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Union Power Growing in the Wake of Covid, Public Opinion

The U.S. has not been a union-friendly nation in the last few decades, and union membership continues to decline in some sectors. However, unions appear to be entering the autumn season on a fierce note. Workers can thank the economy that bounced back from the COVID epidemic for a flurry of successful organization attempts. Plummeting unemployment, nagging health risks, and skyrocketing job demand are giving U.S. workers the impetus to finally demand the kind of benefits union organizing provides.

“As bad as the whole COVID experience was, some good things came out of that,” said University of Mississippi professor and labor activist, Joe Atkins. “There’s been an increase in worker consciousness. Workers saw that they were put in vulnerable positions all for the sake of the bottom line and saw they need to speak in one voice for their rights.”

Public approval of union membership is changing, and decades of effective corporate union-busting are not as effortless as they once were. Union representatives are brazenly calling executives out for bad behavior. The AFL-CIO claims employers are charged with breaking the law in more than 40% of all union organizing elections.

“They lie. They threaten and coerce. They routinely fire union supporters. Workers are forced to attend mandatory meetings with one item on the agenda: union-bashing,” the AFL-CIO said. “These messages of fear and intimidation come from the very people who control our paychecks.”

The Lighthouse reported earlier how Starbucks CEO Howard Schultz declared he had no intent of ever allowinga union at a company store, and Starbucks branches reflect his attitude. Jaz Brisack, an advisory organizer in the effort to unionize a Starbucks in Oxford, Mississippi, claims management fired Starbucks employee, Haley Morgan, as recently as this month in retaliation for her union work.

Still, baristas across America defied Schultz and organized roughly 200 restaurants right out from under him, despite a burst of retaliatory tactics, including store closures, more arbitrary firings and withholding pay. Company employees took a further step of responding with a rash of unfair labor practice charges against employers, which have ramped up 14% in the wake of the pandemic. Union members in Anderson, South Carolina, filed an unfair labor practice charge alleging Starbucks management unlawfully suspended 11 employees after baristas handed management their demands to improve working conditions, which included fixing broken equipment and ending manager’s union busting practices.

While Starbucks CEOs are likely feeling the ground shift beneath them, workers over at Amazon managed to organize a vehemently anti-union Amazon warehouse in New York. They did this despite of the company openly resisting the union push with captive audience meetings and anti-union messages on company walls. Amazon also hired disadvantaged, desperate employees to oppose and water down the union movement on the warehouse floor.

Employees in the much-maligned health field are also winning union arguments. A National Labor Relations Board (NLRB) judge ordered a West Virginia hospital and its owner to either compensate workers with back pay or restore their paid time off after the hospital forced unionized nurses to use accrued leave. The hospital and its owner must also provide back pay to former workers. Another NLRB decision declared pharmacy chain, Rite Aid, unlawfully altered and eliminated health care insurance benefits for retirees and part-time workers without bargaining for the changes with their union representatives.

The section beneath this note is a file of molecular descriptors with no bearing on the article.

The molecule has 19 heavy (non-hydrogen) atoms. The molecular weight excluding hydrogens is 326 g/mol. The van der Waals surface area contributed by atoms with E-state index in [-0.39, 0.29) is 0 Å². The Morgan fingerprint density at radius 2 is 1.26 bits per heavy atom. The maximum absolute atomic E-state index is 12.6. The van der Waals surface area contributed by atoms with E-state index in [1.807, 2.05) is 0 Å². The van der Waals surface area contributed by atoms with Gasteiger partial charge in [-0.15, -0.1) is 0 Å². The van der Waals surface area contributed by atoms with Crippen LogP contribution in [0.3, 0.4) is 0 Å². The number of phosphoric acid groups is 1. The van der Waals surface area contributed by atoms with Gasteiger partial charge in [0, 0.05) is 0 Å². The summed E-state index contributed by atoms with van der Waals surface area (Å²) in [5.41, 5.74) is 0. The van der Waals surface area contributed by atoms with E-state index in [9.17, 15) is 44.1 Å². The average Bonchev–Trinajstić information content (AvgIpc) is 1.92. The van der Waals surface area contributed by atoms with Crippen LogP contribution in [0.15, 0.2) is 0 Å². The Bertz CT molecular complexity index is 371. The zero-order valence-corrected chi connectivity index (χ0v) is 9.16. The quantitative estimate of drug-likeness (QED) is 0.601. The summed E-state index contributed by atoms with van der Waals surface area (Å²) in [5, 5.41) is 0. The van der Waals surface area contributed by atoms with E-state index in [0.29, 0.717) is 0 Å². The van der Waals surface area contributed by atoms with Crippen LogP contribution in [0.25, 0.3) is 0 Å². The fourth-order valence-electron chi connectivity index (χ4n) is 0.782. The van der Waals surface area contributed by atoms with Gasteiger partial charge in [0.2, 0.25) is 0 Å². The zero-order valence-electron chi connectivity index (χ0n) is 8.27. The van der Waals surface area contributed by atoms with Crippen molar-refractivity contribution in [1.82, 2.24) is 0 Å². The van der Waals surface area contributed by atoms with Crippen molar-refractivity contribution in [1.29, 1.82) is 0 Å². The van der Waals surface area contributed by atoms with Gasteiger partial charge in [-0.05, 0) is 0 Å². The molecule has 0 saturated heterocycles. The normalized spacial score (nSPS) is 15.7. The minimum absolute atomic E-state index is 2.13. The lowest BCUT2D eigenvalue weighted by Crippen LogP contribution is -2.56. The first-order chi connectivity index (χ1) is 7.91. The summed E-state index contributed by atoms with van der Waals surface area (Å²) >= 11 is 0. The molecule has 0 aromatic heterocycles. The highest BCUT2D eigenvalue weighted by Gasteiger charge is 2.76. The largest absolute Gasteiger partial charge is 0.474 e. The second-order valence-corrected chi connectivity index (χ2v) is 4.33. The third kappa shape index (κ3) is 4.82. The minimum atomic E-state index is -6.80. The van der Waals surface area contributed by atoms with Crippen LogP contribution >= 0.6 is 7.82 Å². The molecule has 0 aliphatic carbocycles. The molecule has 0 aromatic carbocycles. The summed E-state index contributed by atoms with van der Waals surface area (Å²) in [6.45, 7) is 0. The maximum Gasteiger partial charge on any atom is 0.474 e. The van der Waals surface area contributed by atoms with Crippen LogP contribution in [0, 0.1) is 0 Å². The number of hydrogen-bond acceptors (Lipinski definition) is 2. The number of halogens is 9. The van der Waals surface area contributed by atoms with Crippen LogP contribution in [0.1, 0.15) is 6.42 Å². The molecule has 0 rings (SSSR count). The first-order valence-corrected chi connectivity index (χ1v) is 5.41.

Public approval of unions is ramping up even as bosses go on the attack, and Congress is now working to pass new legislation preventing companies from using tax breaks to pay for union busting work. The legislation is appropriately called the “No Tax Breaks for Union Busting Act.” President Joe Biden claims to stand behind unionization efforts, having supported the U.S. House’s effort to pass the Protecting the Right to Organize (PRO) Act, which bans captive audience meetings and penalizes executives who are proven to block union drives. It also stops companies from stalling negotiations for a first contract.

On a more local level, an independent arbitrator found management at the Bureau of Prisons Federal Correctional Institution, Yazoo City guilty of violating the civil rights of local union President Cyndee Price and willfully retaliating against her in violation of her union contract.

The arbitrator awarded Price $300,000 by banning her from performing union-related work on official time, according to accusation from the American Federation of Government Employees.

"It appears that the entire chain of command was complicit in thwarting the efforts of Price in performance of her duties as president of the local union," Arbitrator Ed Bankston wrote in a July 14 statement. The union claims prison officials forced Price to work more than 1,000 hours off the clock with no overtime pay since becoming president of the union in 2020.

Price is the first Black woman elected to represent the AFGE union at any federal correctional complex in the nation, and coworkers claim officials treated her differently from the male president who preceded her.

Price said she welcomed the outcome but demanded more accountability from management.

“I’m grateful for this arbitration decision and affirmation of all the mistreatment, harassment, retaliation, and discrimination I have endured,” Price said. “However, for true justice to occur, the Bureau of Prisons must hold accountable the management officials who targeted me.”


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